Gen Y actually care about life insurance
Not a headline you'd expect to see, but young Australians are actually engaging with life insurance products at a higher rate than older generations. According to new consumer research findings.
Australians specialist life insurer TAL has recently undertaken research to better understand consumer behaviour towards financial protection and planning attitudes. It turns out that word of mouth is still the best seller.
According to the report one in five people (20%) on the national polls said they had heard of a friend or family member who had suffered an injury, illness, disability or even death but where life insurance had saved them and their family from financial hardship as a result.
The biggest motivation for obtaining financial protection was after hearing a story of a friend or family member who had been protected by taking out life cover.
In cases where people already had life insurance, the number of those who had heard of these safety net stories rose to one in three (or 33%), indicating the positive experience that life insurance performed can be very motivating to obtain financial protection.
In a separate question about the actual reasons for taking out life insurance, the primary reason given by most (39% of respondents) was that they made their own independent decision, unprompted.
"The very high level of unprompted actions being taken by people (39%) is a surprise when so often people talk about low interest or engagement in life insurance." Says TAL Group CEO Jim Minto "The results also show that stories of how life cover has protected someone they know from financial hardship due to illness or accident can be a real motivator in ensuring they themselves obtain cover."
The second main reason was because life cover was already part of their superannuation (32%) followed by being prompted by a family discussion (22%), or a financial adviser (19%)
"I am actually not surprised one in five people have heard of a story how life insurance has saved a family from financial hardship in a time of need."
Interestingly, Generation Y (specifically those Australians under the age of 25 years) is far more likely to be independently initiating the decision at 48% of that cohort, compared to the average of 39% across all generations.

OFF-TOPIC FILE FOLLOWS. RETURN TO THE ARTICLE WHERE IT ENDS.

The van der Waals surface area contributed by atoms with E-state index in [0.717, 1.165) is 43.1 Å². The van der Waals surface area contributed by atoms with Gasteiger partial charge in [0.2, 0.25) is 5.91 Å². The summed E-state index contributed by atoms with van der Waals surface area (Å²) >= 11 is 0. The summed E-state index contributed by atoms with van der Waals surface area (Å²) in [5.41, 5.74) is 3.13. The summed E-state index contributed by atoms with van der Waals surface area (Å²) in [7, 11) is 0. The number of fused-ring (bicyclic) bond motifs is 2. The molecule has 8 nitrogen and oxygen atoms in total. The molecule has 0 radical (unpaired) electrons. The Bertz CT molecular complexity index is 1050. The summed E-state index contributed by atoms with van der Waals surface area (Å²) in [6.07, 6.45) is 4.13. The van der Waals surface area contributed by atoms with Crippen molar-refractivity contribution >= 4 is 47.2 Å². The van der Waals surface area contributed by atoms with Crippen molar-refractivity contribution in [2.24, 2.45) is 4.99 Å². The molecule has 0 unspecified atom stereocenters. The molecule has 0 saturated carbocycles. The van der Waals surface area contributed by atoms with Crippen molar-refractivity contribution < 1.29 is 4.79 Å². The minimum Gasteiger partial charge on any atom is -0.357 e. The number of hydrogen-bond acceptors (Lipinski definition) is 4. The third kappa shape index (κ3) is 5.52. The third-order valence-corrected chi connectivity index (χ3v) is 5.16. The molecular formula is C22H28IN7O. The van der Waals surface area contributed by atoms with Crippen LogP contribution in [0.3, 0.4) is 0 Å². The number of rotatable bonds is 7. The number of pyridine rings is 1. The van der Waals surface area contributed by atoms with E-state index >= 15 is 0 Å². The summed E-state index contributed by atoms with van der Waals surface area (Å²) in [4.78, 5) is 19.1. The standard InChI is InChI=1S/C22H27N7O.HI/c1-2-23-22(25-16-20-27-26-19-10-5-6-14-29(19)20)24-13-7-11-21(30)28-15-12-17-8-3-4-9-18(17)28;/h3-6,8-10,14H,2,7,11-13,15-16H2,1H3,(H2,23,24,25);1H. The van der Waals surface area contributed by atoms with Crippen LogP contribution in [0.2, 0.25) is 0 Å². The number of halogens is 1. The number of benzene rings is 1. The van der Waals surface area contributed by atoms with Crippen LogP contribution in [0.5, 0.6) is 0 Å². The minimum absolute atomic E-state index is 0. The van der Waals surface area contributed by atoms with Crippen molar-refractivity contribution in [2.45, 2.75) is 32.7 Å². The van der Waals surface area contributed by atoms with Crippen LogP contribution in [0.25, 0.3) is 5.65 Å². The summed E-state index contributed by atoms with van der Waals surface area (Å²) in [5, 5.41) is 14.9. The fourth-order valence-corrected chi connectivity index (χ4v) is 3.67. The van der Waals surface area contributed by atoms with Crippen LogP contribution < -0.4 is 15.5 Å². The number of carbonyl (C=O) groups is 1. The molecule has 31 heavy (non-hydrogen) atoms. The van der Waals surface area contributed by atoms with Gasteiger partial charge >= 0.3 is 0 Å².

The research found that while almost one in five (19%) were prompted by an adviser or financial planner to consider their life cover requirements, that figure rises to 26% among Gen Y, compared to just 14% for Gen X and 17% for baby boomers.
"These results reveal that more of our youngest adults are 'making their own decision' to take out life insurance at a higher rate than older generations, which shows they are more engaged in their financial affairs than they have been given credit for in the past," Mr Minto said.
"Younger generations are using technology to take matters into their own hands to seek out services and products to meet their needs."
While life insurance often only becomes a topic of barbecue conversation when there is a personal connection to a story of someone falling on hard times, financial protection should not be seen as a taboo topic. Life insurance is delivering all time record benefit payments to Australians.
"Let's face it, life insurance has traditionally been something many people would rather not think about, even though they should. Hearing how life insurance can help financially in a time of need is a compelling reason to ensure protection is in place," Mr Minto said.
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